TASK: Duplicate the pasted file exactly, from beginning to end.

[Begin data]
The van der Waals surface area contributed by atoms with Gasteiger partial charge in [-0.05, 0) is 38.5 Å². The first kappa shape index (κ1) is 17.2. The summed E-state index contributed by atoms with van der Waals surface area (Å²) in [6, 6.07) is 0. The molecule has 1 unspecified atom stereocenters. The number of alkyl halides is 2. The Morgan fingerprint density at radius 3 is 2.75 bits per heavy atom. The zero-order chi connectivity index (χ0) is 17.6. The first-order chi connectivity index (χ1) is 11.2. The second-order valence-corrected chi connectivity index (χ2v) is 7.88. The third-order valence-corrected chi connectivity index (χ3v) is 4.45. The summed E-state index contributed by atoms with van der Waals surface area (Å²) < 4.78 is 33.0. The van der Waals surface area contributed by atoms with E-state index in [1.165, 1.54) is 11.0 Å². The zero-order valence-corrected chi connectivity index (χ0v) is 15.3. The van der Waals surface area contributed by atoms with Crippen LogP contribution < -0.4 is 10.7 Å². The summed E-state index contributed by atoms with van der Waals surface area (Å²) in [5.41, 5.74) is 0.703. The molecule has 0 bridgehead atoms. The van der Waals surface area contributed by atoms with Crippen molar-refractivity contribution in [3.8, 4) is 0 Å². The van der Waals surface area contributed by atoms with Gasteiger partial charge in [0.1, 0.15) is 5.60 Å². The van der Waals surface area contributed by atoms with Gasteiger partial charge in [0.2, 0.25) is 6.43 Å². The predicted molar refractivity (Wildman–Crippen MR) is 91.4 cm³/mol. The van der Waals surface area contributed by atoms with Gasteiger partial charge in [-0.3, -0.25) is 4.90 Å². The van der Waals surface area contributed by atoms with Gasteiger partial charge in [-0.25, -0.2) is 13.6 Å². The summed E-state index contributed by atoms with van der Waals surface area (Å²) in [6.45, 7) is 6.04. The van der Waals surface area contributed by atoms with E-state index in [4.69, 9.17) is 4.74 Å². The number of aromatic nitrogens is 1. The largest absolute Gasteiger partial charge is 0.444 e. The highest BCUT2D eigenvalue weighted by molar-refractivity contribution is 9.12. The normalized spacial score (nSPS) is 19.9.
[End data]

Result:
The van der Waals surface area contributed by atoms with Gasteiger partial charge in [-0.05, 0) is 38.5 Å². The first kappa shape index (κ1) is 17.2. The summed E-state index contributed by atoms with van der Waals surface area (Å²) in [6, 6.07) is 0. The molecule has 1 unspecified atom stereocenters. The number of alkyl halides is 2. The Morgan fingerprint density at radius 3 is 2.75 bits per heavy atom. The zero-order chi connectivity index (χ0) is 17.6. The first-order chi connectivity index (χ1) is 11.2. The second-order valence-corrected chi connectivity index (χ2v) is 7.88. The third-order valence-corrected chi connectivity index (χ3v) is 4.45. The summed E-state index contributed by atoms with van der Waals surface area (Å²) < 4.78 is 33.0. The van der Waals surface area contributed by atoms with E-state index in [1.165, 1.54) is 11.0 Å². The zero-order valence-corrected chi connectivity index (χ0v) is 15.3. The van der Waals surface area contributed by atoms with Crippen LogP contribution < -0.4 is 10.7 Å². The summed E-state index contributed by atoms with van der Waals surface area (Å²) in [5.41, 5.74) is 0.703. The molecule has 0 bridgehead atoms. The van der Waals surface area contributed by atoms with Crippen molar-refractivity contribution in [3.8, 4) is 0 Å². The van der Waals surface area contributed by atoms with Gasteiger partial charge in [0.1, 0.15) is 5.60 Å². The van der Waals surface area contributed by atoms with Gasteiger partial charge in [0.2, 0.25) is 6.43 Å². The predicted molar refractivity (Wildman–Crippen MR) is 91.4 cm³/mol. The van der Waals surface area contributed by atoms with Gasteiger partial charge in [-0.3, -0.25) is 4.90 Å². The van der Waals surface area contributed by atoms with Gasteiger partial charge in [-0.25, -0.2) is 13.6 Å². The summed E-state index contributed by atoms with van der Waals surface area (Å²) in [6.45, 7) is 6.04. The van der Waals surface area contributed by atoms with E-state index in [4.69, 9.17) is 4.74 Å². The number of aromatic nitrogens is 1. The largest absolute Gasteiger partial charge is 0.444 e. The highest BCUT2D eigenvalue weighted by molar-refractivity contribution is 9.12. The normalized spacial score (nSPS) is 19.9.